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David Barboza v. California Association of Professional Firefighters

UNITED STATES DISTRICT COURT EASTERN DISTRICT OF CALIFORNIA


January 25, 2011

DAVID BARBOZA, PLAINTIFF,
v.
CALIFORNIA ASSOCIATION OF PROFESSIONAL FIREFIGHTERS, A CALIFORNIA CORPORATION; CALIFORNIA ASSOCIATION OF PROFESSIONAL FIREFIGHTERS LONGTERM DISABILITY PLAN; CALIFORNIA ADMINISTRATION INSURANCE SERVICES, INC., A CALIFORNIA CORPORATION; AND KENNETH BLANTON, DENNIS CAMPANALE, GENE DANGEL, JAMES FLOYD, CHARLES GLUCK, BRIAN PINOMAKI, AND WILLIAM SOQUI, INDIVIDUALLY AND AS PLAN DIRECTORS, DEFENDANTS.

The opinion of the court was delivered by: Frank C. Damrell, Jr. United States District Judge

MEMORANDUM AND ORDER

This matter is before the court on (1) defendants California Association of Professional Firefighters ("CAPF"), California Administration Insurance Services, Inc. ("CAISI"), and Kenneth Blanton, Dennis Campanale, Gene Dangel, Brian Pinomaki, Charles Gluck, William Soqui, and James Floyd's (collectively "defendants") motion for summary judgment, pursuant to Federal Rule of Civil Procedure ("Rule") 56; (2) plaintiff David Barboza's ("plaintiff") cross-motion for summary judgment; (3) defendants' motion for sanctions pursuant to Rule 11; and (4) plaintiff's cross-motion for Rule 11 sanctions.*fn1 The court heard oral argument on the motions on December 3, 2010. Based upon the submissions of the parties and the arguments made by counsel, and for the reasons set forth below, (1) defendants' motion for summary judgment is GRANTED in part and DENIED in part; (2) plaintiff's motion for summary judgment is GRANTED in part and DENIED in part; (3) defendants' motion for sanctions is DENIED; and (4) plaintiff's motion for sanctions is DENIED.

BACKGROUND*fn2

A. Defendants

Defendant CAPF is a non-profit mutual benefit corporation that sponsors the California Association of Professional Firefighters Long-Term Disability Plan (the "Plan"). (DUF ¶ 1.) Defendant CAISI administers the Plan and is responsible for making determinations regarding participants' disability and benefits. (DUF ¶ 3; PUF ¶ 4; Answer ¶ 6.) Individual Defendants Kenneth Blanton, Dennis Campanale, Gene Dangel, and Brian Pinomaki are Directors and Executive Board members of CAPF and are "fiduciaries" within the meaning of 29 U.S.C. §§ 1002(14) and (21). (Answer ¶¶ 7-9, 12.) Plaintiff alleges that defendants Charles Gluck and William Soqui are also Directors, Executive Board members, and fiduciaries of CAPF.*fn3 (Complaint ¶ 11, 13; Answer ¶¶ 11, 13.) Defendant James Floyd is the owner of defendant CAISI. (Answer ¶ 10.)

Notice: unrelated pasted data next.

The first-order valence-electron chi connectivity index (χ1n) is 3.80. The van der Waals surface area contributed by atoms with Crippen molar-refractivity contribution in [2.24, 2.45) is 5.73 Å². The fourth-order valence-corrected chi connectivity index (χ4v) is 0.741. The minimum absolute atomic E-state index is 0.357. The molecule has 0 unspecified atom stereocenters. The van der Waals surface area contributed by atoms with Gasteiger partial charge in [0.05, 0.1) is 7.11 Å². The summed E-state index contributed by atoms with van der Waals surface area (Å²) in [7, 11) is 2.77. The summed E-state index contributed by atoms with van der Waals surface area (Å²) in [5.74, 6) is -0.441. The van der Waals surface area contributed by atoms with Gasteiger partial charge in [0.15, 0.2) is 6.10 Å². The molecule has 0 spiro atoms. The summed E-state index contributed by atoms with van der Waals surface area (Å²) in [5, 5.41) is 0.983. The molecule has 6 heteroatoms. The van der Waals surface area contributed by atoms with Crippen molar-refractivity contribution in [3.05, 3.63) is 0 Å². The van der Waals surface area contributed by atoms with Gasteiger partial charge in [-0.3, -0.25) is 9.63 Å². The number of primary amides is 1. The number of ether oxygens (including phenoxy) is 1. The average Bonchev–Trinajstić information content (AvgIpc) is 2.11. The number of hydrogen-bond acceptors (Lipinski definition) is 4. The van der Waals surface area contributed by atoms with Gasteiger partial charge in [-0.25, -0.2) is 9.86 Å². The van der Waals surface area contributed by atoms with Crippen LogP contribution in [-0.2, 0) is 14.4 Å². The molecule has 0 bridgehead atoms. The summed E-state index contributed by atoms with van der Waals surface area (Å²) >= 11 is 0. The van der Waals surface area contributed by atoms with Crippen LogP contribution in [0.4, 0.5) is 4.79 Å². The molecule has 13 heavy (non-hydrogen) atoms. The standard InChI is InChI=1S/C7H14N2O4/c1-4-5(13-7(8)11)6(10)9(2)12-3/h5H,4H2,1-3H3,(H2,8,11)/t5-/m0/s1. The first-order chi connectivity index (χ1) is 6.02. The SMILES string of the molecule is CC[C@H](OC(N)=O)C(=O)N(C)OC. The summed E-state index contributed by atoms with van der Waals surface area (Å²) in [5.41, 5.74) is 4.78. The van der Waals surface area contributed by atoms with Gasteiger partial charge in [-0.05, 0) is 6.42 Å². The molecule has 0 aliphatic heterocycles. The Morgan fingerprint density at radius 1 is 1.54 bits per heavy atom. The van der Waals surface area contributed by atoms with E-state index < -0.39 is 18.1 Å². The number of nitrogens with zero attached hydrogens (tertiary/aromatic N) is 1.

B. Plan Operations

The Plan is an ERISA welfare benefit plan that receives its funding exclusively from Plan participants, as opposed to employers, and pays all benefits solely from Plan assets. (DUF ¶¶ 2, 4; PUF ¶ 5.) Participant contributions are deposited into a Wells Fargo Bank checking account (the "Account"). (PUF ¶ 20.) The signatories on the Account are officers of CAISI. (PUF ¶ 22.) In accordance with the administrative services agreement between CAPF and CAISI, CAISI pays benefit claims and Plan expenses by writing checks from the Account on behalf of CAPF. (Administrative Services Agreement § 3.2, Ex. 4 to Decl. of Geoffrey V. White in Support of Pl.'s Mot. for Summ. J.) CAISI also writes checks from the Account to remunerate CAISI for its fees and expenses. (PUF ¶ 25.) CAISI does not provide CAPF with invoices of its administrative expenses; however CAISI provides CAPF with quarterly financial statements that detail the Plan's fees and expenses. (PUF ¶ 26; 28.)

Beginning in 1994, CAPF agreed to pay CAISI an administrative services fee of $3.65 per Plan participant, per month. (DUF ¶¶ 33, 35; Decl. of Dennis Campanale ("Campanale") ¶ 7, filed July 30, 2010.) This fee remained steady until the parties agreed to raise it to $3.75 per Plan participant, per month, beginning in April of 2009. (DUF ¶ 33.)

CAPF and CAISI are not run by ERISA lawyers, actuaries, or accountants. (Decl. of Campanale ¶ 18.) Rather, CAPF and CAISI are controlled by active and retired firefighters. (Id.) As such, defendants assert that they consult with appropriate experts for advice on matters requiring specialized knowledge or experience. For example, defendants assert that when CAPF's Board of directors (the "Board") needed to decide whether CAPF was required to file Form 990 with the Internal Revenue Service ("IRS"), they relied on the advice of an accountant and legal counsel. (Id. ¶ 16.) CAPF has not filed Form 990 since 2002. (PUF ¶ 9.) Defendants also testify that they consulted with the United States Department of Labor ("DOL") and the California Department of Insurance ("DOI") to determine whether CAPF's corporate status could satisfy 29 U.S.C. § 1103's "held in trust" requirement. (Decl. of Chris Chediak ("Chediak") ¶ 3, filed July 30, 2010; Dep. of Richard Floyd, at 14-15.)